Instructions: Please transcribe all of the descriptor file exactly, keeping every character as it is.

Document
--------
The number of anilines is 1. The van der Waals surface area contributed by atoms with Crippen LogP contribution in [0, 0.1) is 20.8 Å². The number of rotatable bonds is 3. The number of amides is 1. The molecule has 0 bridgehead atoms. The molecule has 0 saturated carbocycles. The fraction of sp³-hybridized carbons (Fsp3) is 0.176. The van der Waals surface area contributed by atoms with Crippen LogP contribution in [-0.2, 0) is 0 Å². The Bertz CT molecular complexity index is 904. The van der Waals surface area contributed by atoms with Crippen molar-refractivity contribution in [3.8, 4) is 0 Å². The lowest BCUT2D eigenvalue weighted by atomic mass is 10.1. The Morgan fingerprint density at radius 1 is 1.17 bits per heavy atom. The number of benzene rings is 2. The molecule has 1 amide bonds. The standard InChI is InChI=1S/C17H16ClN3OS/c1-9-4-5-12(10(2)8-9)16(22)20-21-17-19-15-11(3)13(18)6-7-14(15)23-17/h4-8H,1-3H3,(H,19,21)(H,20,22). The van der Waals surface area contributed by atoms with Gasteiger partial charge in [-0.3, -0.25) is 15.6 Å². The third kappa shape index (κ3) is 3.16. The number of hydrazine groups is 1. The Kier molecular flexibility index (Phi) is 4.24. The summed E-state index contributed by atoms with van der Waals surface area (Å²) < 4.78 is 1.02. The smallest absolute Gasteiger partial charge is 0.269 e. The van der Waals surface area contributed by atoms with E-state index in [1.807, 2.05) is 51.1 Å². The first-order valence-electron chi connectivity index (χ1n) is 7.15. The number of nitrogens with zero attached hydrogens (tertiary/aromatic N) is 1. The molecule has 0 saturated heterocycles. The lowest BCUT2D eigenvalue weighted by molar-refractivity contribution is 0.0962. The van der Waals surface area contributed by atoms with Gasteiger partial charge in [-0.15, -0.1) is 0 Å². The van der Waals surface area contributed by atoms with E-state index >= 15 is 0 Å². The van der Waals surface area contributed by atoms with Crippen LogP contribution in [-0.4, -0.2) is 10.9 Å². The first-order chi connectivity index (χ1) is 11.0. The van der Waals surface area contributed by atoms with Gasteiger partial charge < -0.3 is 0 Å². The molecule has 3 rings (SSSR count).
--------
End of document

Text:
The number of anilines is 1. The van der Waals surface area contributed by atoms with Crippen LogP contribution in [0, 0.1) is 20.8 Å². The number of rotatable bonds is 3. The number of amides is 1. The molecule has 0 bridgehead atoms. The molecule has 0 saturated carbocycles. The fraction of sp³-hybridized carbons (Fsp3) is 0.176. The van der Waals surface area contributed by atoms with Crippen LogP contribution in [-0.2, 0) is 0 Å². The Bertz CT molecular complexity index is 904. The van der Waals surface area contributed by atoms with Crippen molar-refractivity contribution in [3.8, 4) is 0 Å². The lowest BCUT2D eigenvalue weighted by atomic mass is 10.1. The Morgan fingerprint density at radius 1 is 1.17 bits per heavy atom. The number of benzene rings is 2. The molecule has 1 amide bonds. The standard InChI is InChI=1S/C17H16ClN3OS/c1-9-4-5-12(10(2)8-9)16(22)20-21-17-19-15-11(3)13(18)6-7-14(15)23-17/h4-8H,1-3H3,(H,19,21)(H,20,22). The van der Waals surface area contributed by atoms with Gasteiger partial charge in [-0.3, -0.25) is 15.6 Å². The third kappa shape index (κ3) is 3.16. The number of hydrazine groups is 1. The Kier molecular flexibility index (Phi) is 4.24. The summed E-state index contributed by atoms with van der Waals surface area (Å²) < 4.78 is 1.02. The smallest absolute Gasteiger partial charge is 0.269 e. The van der Waals surface area contributed by atoms with E-state index in [1.807, 2.05) is 51.1 Å². The first-order valence-electron chi connectivity index (χ1n) is 7.15. The number of nitrogens with zero attached hydrogens (tertiary/aromatic N) is 1. The molecule has 0 saturated heterocycles. The lowest BCUT2D eigenvalue weighted by molar-refractivity contribution is 0.0962. The van der Waals surface area contributed by atoms with Gasteiger partial charge in [-0.15, -0.1) is 0 Å². The van der Waals surface area contributed by atoms with E-state index >= 15 is 0 Å². The van der Waals surface area contributed by atoms with Crippen LogP contribution in [-0.4, -0.2) is 10.9 Å². The first-order chi connectivity index (χ1) is 11.0. The van der Waals surface area contributed by atoms with Gasteiger partial charge < -0.3 is 0 Å². The molecule has 3 rings (SSSR count).